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If your house is infested with termites, passing it off as pest-free to buyers is a quick way to get hit with a lawsuit. But science journals face no such repercussions for marketing some decidedly rotten studies as 100 percent sound.

The problem is this: Recent estimates suggest that between 20 percent and 36 percent of cell lines scientists use are contaminated or misidentified — passing off as human tissue cells that in fact come from pigs, rats, or mice, or in which the desired human cell is tainted with unknown others. But despite knowing about the issue for at least 35 years, the vast majority of journals have yet to put any kind of disclaimer on the thousands of studies affected.

One cell line involved are the so-called HeLa cells. These cancerous cervical cells — named for Henrietta Lacks, from whom they were first cultured in the early 1950s — are ubiquitous in labs, proliferate wildly — and, it turns out, contaminate all manner of cells with which they come into contact. Two other lines in particular, HEp-2 and INT 407, are now known to have been contaminated with HeLa cells, meaning scientists who thought they were working on HEp-2 and INT 407 were in fact likely experimenting on HeLa cells.


Christopher Korch, a geneticist at the University of Colorado, has studied the issue. According to Korch, nearly 5,800 articles in 1,182 journals may have confused HeLa for HEp-2; another 1,336 articles in 271 journals may have mixed up HeLa with INT 407. Together, the 7,000-plus papers have been cited roughly 214,000 times, Science reported last year.

And that’s just two cell lines. All told, more than 400 cell lines either lack evidence of origin or have become cross-contaminated with human or other animal cells at some point in their laboratory lineage. Cell lines are often chosen for their ability to reproduce and be bred for long periods of time, so they’re hardy buggers that can move around a lab if they end up on a researcher’s gloves, for example. “It’s astonishingly easy for cell lines to become contaminated,” wrote Amanda Capes-Davis, chair of the International Cell Line Authentication Committee, in a guest post for Retraction Watch. “When cells are first placed into culture, they usually pass through a period of time when there is little or no growth, before a cell line emerges. A single cell introduced from elsewhere during that time can outgrow the original culture without anyone being aware of the change in identity.”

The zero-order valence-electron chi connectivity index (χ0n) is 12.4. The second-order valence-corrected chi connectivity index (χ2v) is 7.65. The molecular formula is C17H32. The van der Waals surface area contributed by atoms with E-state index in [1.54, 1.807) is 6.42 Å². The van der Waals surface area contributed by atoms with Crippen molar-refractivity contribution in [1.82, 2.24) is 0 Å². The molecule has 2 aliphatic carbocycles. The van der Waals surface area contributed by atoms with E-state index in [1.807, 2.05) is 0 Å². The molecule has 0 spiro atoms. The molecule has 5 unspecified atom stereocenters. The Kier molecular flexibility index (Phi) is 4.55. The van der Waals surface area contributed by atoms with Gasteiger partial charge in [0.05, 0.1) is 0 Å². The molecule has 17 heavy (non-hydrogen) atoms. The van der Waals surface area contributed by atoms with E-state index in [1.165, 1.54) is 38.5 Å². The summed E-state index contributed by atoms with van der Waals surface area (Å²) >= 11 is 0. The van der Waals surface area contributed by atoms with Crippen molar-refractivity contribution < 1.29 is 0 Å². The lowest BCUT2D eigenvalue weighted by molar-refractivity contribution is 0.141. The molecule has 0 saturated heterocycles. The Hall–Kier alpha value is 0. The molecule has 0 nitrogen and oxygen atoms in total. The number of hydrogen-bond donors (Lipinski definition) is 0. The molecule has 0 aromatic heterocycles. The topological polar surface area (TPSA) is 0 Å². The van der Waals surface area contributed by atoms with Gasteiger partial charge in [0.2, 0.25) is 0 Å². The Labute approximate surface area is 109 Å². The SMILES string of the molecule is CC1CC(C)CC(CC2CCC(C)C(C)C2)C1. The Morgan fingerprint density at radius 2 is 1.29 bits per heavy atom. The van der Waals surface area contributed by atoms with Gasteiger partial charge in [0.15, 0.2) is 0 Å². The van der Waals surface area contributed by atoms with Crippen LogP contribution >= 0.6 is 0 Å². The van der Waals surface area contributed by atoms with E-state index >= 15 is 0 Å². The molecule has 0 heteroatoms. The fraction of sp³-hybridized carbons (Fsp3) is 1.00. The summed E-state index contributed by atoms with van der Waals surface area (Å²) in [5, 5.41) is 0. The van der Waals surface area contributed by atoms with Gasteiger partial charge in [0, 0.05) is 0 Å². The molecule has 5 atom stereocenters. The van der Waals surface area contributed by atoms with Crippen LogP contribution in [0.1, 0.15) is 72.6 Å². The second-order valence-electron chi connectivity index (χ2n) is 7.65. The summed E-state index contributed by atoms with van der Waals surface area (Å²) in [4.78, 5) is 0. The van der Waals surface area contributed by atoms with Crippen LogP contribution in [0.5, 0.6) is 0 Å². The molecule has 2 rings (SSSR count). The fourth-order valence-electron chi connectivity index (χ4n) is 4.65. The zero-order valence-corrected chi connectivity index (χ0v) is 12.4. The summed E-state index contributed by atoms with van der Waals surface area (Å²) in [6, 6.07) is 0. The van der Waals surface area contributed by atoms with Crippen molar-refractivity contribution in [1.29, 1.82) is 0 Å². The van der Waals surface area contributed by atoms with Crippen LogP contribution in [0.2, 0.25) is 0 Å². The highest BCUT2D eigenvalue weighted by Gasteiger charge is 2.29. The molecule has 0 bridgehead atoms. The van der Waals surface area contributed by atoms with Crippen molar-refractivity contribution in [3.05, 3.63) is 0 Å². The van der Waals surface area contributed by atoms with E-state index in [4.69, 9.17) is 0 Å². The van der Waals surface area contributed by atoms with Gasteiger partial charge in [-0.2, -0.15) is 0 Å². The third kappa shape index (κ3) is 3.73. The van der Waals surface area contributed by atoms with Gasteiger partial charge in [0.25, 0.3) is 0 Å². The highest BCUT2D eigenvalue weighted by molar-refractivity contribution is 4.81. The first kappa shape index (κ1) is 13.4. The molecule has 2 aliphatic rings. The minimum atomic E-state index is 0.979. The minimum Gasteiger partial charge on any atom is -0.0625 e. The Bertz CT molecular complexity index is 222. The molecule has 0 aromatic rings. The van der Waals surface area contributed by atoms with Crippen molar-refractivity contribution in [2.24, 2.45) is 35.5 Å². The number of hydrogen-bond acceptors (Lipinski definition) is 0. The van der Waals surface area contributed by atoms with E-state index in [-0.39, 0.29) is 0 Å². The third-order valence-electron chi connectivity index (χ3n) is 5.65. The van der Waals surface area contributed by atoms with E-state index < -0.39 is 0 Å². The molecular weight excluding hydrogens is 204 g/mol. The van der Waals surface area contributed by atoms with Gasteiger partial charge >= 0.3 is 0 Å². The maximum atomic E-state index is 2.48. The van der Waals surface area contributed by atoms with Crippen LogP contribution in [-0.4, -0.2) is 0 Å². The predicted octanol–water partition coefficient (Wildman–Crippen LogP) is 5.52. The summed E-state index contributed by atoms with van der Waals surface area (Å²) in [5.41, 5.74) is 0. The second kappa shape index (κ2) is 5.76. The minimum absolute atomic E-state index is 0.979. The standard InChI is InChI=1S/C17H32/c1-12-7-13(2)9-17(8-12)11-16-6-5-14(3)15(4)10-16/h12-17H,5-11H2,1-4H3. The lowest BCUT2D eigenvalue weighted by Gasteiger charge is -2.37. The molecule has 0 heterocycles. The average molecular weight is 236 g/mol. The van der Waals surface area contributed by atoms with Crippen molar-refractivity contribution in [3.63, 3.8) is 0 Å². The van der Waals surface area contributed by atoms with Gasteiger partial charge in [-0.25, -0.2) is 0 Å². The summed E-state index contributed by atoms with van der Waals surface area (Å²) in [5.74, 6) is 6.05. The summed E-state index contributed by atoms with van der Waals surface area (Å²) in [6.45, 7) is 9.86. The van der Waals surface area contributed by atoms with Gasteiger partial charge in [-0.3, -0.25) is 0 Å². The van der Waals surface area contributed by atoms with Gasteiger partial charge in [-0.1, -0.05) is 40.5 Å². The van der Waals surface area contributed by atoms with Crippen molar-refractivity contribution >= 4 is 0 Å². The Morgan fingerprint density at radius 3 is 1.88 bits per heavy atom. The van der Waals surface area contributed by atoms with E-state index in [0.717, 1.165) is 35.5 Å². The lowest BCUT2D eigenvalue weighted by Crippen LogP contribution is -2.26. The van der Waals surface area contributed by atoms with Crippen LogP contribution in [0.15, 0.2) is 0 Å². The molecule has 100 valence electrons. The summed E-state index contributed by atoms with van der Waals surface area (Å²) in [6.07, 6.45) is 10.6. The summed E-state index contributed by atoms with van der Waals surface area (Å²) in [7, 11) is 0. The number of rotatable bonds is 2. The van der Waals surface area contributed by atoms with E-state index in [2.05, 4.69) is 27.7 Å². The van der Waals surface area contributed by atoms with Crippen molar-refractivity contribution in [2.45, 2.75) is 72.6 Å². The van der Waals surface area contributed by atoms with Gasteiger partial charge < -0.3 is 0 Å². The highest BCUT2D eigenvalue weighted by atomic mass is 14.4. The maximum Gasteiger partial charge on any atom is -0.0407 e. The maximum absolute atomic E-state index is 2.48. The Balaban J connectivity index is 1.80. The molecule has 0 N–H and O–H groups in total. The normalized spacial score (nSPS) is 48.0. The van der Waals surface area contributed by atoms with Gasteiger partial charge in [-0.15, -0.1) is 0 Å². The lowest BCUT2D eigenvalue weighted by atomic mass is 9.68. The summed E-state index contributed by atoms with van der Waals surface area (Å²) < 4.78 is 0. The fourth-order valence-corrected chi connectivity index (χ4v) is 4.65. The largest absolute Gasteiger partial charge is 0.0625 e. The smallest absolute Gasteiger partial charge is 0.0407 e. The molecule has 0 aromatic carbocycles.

All this hodgepodge could taint hundreds of millions of dollars of research, said Korch, although that figure is controversial.

And cell lines aren’t the only area in science where mistaken identity is a problem. Evidence suggests that many antibodies (proteins the immune system expresses to target invaders, and which are ordered from a small number of vendors) also suffer a serious lack of validation. A group of experts is meeting in September in California to discuss ways to correct the situation.

To be fair, some journals — such as Nature and its sister titles — now require authors to attest that they have identity-checked their cell lines. But, crucially, editors don’t demand to see proof. And anyway, that step will only guard against future mix-ups; it doesn’t do anything to purge the literature of past studies built on rotten foundations.

That task is far from easy, and may be impossible. But that doesn’t mean journals should hang “as is” signs on their properties and hope for the best. As one study found in 2014, “few cases of retraction due to cell line contamination were found despite recognition that this problem has affected numerous publications.” At the very least, journals should post notes — in publishing parlance, “expressions of concern” — on papers which used likely misidentified cell lines. Other articles almost certainly warrant retraction.

Although that prospect might seem severe, it’s not out of step with what scientists appear to believe. When we polled readers of Retraction Watch last December about the issue, 55 percent said journals should correct papers known to describe contaminated or misidentified cell lines, and more than 40 percent said retraction was the right choice. In other words, only about 5 percent said doing nothing was an option.

And yet that’s exactly what the vast majority of journals are doing.